I also got the chance to talk to some cool people with cool products at the con, but then forgot to mention them in my last post.

This is a game called Tripods! from Oakbound Games.

Oakbound also make these awesome swamp monsters.
They have some clear Dark Crystal inspiration, as well as maybe
resembling certain one-eyed now-rare Warhammer monsters. 

I would have got the one with the skull head for D&D/Strange Aeons, but
my painting score is in a perilous state so I'm now buying minis right now.
Maybe next year. 
It was nice to meet a fellow Lead Adventure poster in person!

The UKRP Design Collective also had a stall with lots of cool games. Possibly the coolest to me was this storygame based on the siege of Montsegur: 

 Even as I move away from story games, it is nice to see people doing thematically-interesting things with them and making them look nice; they have a tendency just to be little pamphlets (although I quite like that as well, I guess? But the physical copy of Sagas of the Icelanders is damn pretty).

Lastly, this guy wasn't selling something, just having a shitload of fun with his Lego *-World Indiana Jones game.

It's still being setup; you can see the figures waiting offstage in the upper part of the photo. 

Dragonmeet, Red and Pleasant Land

Despite having lived in the UK for over a decade on the current stretch, I had never been to a Dragonmeet until this past weekend. This year I went partly off my own bat and partly as a volunteer for Isles of Darkness, a live gaming society I'm part of. I didn't get to do any actual gaming, but I got to meet and talk to people, to see some cool new games, to sell a few things in the Bring & Buy and to buy some things I wanted, so I was happy with the experience.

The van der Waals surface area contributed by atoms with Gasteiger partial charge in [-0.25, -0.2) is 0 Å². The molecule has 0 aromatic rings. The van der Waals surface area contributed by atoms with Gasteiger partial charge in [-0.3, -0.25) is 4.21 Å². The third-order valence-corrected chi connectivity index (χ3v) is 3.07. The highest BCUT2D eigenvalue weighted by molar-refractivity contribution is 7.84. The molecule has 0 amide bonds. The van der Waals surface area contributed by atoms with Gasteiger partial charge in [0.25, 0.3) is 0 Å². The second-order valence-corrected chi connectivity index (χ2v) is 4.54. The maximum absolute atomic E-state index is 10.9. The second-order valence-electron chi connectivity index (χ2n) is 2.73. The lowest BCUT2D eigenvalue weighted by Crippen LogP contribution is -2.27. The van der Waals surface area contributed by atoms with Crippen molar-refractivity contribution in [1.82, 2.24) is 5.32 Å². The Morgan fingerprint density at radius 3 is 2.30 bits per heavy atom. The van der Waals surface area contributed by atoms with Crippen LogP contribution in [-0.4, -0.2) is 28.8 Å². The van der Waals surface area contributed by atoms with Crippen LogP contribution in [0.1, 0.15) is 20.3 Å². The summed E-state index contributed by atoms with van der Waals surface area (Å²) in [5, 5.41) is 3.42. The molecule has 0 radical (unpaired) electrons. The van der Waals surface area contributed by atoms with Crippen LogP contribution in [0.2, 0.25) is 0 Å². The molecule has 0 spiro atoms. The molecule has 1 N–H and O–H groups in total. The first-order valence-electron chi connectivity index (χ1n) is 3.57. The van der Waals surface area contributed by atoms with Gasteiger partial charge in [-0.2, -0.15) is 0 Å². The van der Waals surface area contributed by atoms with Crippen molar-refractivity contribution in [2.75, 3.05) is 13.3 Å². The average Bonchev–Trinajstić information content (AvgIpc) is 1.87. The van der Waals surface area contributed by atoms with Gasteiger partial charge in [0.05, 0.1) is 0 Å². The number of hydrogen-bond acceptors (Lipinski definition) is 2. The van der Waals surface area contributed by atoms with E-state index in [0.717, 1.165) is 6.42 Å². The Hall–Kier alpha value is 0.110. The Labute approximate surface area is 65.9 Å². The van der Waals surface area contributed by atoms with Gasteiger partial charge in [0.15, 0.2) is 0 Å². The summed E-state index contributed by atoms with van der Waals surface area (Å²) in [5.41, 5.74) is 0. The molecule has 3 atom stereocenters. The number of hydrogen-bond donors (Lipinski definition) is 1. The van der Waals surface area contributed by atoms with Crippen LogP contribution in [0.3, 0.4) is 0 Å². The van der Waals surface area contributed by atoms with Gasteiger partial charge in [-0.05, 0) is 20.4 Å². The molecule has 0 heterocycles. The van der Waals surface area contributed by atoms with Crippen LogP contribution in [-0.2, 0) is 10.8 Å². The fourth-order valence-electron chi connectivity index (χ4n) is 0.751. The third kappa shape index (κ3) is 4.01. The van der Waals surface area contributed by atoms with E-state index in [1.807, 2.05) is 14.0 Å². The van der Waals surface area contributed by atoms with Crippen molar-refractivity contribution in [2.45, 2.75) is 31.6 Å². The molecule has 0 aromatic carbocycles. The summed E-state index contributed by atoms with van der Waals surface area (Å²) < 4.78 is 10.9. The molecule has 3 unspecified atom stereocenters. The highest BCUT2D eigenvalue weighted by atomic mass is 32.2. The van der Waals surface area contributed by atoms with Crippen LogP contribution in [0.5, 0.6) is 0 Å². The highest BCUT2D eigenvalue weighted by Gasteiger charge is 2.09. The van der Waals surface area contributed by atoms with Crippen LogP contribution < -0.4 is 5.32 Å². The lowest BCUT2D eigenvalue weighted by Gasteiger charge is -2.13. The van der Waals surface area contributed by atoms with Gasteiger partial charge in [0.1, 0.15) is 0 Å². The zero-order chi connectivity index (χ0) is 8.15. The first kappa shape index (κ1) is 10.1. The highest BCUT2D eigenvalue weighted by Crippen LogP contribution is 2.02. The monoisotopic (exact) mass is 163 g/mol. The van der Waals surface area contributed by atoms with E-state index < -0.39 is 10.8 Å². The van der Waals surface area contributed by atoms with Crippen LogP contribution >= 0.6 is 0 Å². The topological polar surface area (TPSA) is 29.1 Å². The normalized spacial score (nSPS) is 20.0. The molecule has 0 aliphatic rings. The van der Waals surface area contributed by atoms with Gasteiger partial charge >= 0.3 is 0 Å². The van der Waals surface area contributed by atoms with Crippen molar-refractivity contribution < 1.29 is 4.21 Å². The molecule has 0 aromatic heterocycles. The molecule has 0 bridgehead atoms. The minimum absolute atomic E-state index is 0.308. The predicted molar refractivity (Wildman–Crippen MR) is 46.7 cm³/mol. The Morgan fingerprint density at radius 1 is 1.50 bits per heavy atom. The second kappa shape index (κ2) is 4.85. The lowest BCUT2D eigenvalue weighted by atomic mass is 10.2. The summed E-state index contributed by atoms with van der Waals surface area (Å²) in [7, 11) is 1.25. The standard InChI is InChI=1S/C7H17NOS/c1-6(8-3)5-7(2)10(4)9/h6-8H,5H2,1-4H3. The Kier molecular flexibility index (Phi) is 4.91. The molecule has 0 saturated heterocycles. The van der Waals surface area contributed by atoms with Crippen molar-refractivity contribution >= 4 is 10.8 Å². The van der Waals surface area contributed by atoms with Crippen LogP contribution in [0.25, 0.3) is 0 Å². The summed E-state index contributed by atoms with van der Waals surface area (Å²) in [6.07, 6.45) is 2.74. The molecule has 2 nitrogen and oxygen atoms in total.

My photo of our booth came out blurry, but this was the view from it. 
I believe they were reporting about 1,500 people through the door, which was more than in previous years. Certainly the trade hall seemed to be doing a lively business and the lines for tickets were long. I thought the venue was good, although for some reason it was really difficult to get into the car park.

I'm going to do this post in two parts. First, brief list of cool stuff in no particular order:

  • It was nice to briefly meet Dave Chapman, whose "RPG a Day" blog series helped energise me to think about gaming in general again. 
  • I got to see some friends I rarely see. 
  • Live recording of Ken and Robin Talk About Stuff was lots of fun, and featured a complete campaign idea generated within a few minutes. I wonder if the hosts' lists of un-run campaigns are as long and frustrating as mine. 
  • Response to IoD booth was very positive. I hope that this is a trend for us, both in improving our outreach and in making our games more accessible to new players. 
  • I got a cute little notebook from Squarehex; the sheets have graph paper on one side and lined paper on the other, so when you open it you've got a map on the left side and the key on the right. It's A6, so it's more going to be groups of dungeon rooms than whole dungeons, but that's OK by me. Also they are currently Kickstarting an A5 version, which has just hit its goal. If I hadn't got one for myself, that A6 would have made a great stocking stuffer for me. 
  • I picked up a copy of Maelstrom: Domesday, a variant of Maelstrom set in the 11th century -- which is to say a game that might as well have had "play this, James Holloway" written on the cover. Expect a full review once I've finished reading it. Both the original and the new version are available on DriveThru (and currently on sale!) from Arion Games. I am pretty excited about this; from what I saw of it, it looks like exactly my thing, and it's clear the creator likes a lot of the same things I like (game designers come from the oddest backgrounds; this guy's an immunologist). Will it live up to the excitement? Come back next time to find out!